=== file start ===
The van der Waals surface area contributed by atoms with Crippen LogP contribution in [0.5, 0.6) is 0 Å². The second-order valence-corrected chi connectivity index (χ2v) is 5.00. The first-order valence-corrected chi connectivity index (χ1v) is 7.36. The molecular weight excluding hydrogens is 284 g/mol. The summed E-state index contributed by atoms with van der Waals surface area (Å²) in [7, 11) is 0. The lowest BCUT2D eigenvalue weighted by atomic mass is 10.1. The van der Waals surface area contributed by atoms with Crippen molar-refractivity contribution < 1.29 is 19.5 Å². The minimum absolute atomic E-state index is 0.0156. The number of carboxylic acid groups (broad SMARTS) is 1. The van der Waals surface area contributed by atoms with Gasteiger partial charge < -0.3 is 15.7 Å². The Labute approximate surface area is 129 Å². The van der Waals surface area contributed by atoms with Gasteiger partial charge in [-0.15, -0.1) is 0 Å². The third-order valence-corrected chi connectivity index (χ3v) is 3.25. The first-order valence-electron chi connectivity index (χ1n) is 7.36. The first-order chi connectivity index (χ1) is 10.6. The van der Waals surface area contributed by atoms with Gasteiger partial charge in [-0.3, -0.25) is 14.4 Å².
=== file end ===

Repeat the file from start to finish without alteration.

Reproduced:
The van der Waals surface area contributed by atoms with Crippen LogP contribution in [0.5, 0.6) is 0 Å². The second-order valence-corrected chi connectivity index (χ2v) is 5.00. The first-order valence-corrected chi connectivity index (χ1v) is 7.36. The molecular weight excluding hydrogens is 284 g/mol. The summed E-state index contributed by atoms with van der Waals surface area (Å²) in [7, 11) is 0. The lowest BCUT2D eigenvalue weighted by atomic mass is 10.1. The van der Waals surface area contributed by atoms with Crippen molar-refractivity contribution < 1.29 is 19.5 Å². The minimum absolute atomic E-state index is 0.0156. The number of carboxylic acid groups (broad SMARTS) is 1. The van der Waals surface area contributed by atoms with Gasteiger partial charge < -0.3 is 15.7 Å². The Labute approximate surface area is 129 Å². The van der Waals surface area contributed by atoms with Gasteiger partial charge in [-0.15, -0.1) is 0 Å². The third-order valence-corrected chi connectivity index (χ3v) is 3.25. The first-order valence-electron chi connectivity index (χ1n) is 7.36. The first-order chi connectivity index (χ1) is 10.6. The van der Waals surface area contributed by atoms with Gasteiger partial charge in [-0.3, -0.25) is 14.4 Å².